hours after the progressive party.
The practical inconvenience of these differences of opinion became obvious
when Sir Timothy arrived at the Petty Sessions Court to take his seat on
the Bench just as Mr. Courtney, having completed the business of the day,
was going home for a rather late luncheon.
"No cases to-day?" said Sir Timothy, coldly polite.
"Oh, yes, there were, several. I've finished them off."
"But," said Sir Timothy, "it's only just the hour for beginning."
"Excuse me, it's 2 p.m."
"12 noon," said Sir Timothy.
"2 p.m.," repeated Mr. Courtney.
Sir Timothy took out his watch. The hands were together at the hour of 12.
He showed it to Mr. Courtney, who grimed. Sir Timothy scowled at him and
turned fiercely to a police sergeant who stood by.
"Sergeant," he said, "what time is it?"
It is not the function of the Irish police to decide great questions of
State. Their business is to enforce what the higher powers, for the time
being, wish the law to be. In case of any uncertainty about which power is
the higher, the police occupy the uncomfortable position of neutrals. The
sergeant was not quite sure whether Sir Timothy or Mr. Courtney were the
more influential man. He answered cautiously.
"There's some," he said, "who do be saying that it's one o'clock at the
present time. There's others—and I'm not saying they're wrong—who
are of opinion that it's half-past twelve, or about that. There's them—and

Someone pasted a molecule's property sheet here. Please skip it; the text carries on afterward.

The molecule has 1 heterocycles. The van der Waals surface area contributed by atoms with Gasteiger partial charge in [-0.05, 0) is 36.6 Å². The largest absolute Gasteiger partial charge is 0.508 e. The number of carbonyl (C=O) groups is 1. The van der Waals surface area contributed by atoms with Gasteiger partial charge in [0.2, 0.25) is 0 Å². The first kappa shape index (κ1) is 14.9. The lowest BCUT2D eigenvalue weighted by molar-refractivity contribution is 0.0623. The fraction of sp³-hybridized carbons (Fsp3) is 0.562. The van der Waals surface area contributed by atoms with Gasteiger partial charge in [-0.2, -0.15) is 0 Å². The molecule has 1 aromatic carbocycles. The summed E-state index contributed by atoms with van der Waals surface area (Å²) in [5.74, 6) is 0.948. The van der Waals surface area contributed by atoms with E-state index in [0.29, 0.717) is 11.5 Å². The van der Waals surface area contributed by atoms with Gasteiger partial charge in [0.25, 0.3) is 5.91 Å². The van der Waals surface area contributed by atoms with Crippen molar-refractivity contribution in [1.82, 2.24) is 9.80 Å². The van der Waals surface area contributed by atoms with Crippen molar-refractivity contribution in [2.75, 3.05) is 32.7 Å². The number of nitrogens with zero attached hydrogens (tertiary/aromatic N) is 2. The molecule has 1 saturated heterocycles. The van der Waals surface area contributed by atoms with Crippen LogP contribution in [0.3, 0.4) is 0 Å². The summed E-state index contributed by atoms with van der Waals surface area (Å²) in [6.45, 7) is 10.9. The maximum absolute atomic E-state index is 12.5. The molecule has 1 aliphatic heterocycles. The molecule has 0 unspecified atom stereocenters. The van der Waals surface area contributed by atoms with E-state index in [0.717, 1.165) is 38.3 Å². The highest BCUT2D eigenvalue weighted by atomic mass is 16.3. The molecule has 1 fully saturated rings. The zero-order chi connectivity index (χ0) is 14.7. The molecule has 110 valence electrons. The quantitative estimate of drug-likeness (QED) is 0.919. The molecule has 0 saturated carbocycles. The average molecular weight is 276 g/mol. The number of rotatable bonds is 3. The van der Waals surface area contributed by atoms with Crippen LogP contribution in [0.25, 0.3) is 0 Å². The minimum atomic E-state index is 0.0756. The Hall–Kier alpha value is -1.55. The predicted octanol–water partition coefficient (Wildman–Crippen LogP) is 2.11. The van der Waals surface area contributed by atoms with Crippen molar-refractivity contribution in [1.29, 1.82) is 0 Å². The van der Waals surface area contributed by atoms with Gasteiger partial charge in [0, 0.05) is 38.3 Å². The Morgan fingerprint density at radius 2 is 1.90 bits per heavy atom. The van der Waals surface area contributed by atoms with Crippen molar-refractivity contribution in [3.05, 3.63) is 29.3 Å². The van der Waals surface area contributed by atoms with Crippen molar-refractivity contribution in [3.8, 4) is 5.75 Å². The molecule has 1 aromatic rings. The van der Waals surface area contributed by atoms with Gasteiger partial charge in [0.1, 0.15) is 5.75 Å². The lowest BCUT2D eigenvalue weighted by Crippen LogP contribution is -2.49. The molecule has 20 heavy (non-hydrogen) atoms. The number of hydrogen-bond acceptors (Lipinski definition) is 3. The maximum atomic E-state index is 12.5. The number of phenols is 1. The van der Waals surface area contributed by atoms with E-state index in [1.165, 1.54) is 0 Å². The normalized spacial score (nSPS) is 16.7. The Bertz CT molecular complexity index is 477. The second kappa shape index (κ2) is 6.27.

some of the most respectable people is with them there—that says
it's 2 p.m. If I was to be put on my oath this minute, I'd find it mortal
hard to say what time it was."
"By Act of Parliament," said Mr. Courtney, its 2 p.m.
"In the matter of an Act of Parliament," said the sergeant, "I wouldn't
like to be contradicting your honour."
Sir Timothy turned on his heel and walked away. The victory was with Mr.
Courtney, but not because he had an Act of Parliament behind him. Nobody
in Ireland pays much attention to Acts of Parliament. He made his point
successfully, because the police did not like to contradict him. From that
day on Sir Timothy made no attempt to take his seat on the Magistrates'
Bench in the Court House.
Late in the summer Sir Archibald Chesney visited the neighbourhood. Sir
Archibald is, of course, a great man. He is one of the people who are
supposed to govern Ireland. He does not actually do so. Nobody could. But
he dispenses patronage, which, after all, is one of the most important
functions of any Government. It was, for instance, in Sir Archibald's
power to give Mr. Courtney a pleasant and well-paid post in Dublin, to
remove him from the uncongenial atmosphere of Connaught, and set him in an
office in the Lower Castle Yard. There, and in a house in Ailesbury Road—houses
in Ailesbury Road are most desirable—Mr. Courtney could mingle in
really intellectual society.
Mr. Courtney knew this, and invited Sir Archibald to be his guest during
his stay in the neighbourhood. Sir Archibald gracefully accepted the
Then a surprising thing happened. Mr. Courtney received a very friendly
letter from Sir Timothy.
"I hear," so the letter ran, "that Sir Archibald Chesney is to be with you
for a few days next week. We shall be very pleased if you will bring him
out to dine with us some evening. Shall we say Tuesday at 7.30? I shall
not ask anyone else. Three of us will be enough for a couple of bottles of
my old port."
Sir Timothy's port was very old and remarkably good. Mr. Courtney had
tasted it once or twice before the days when summer time was thought of.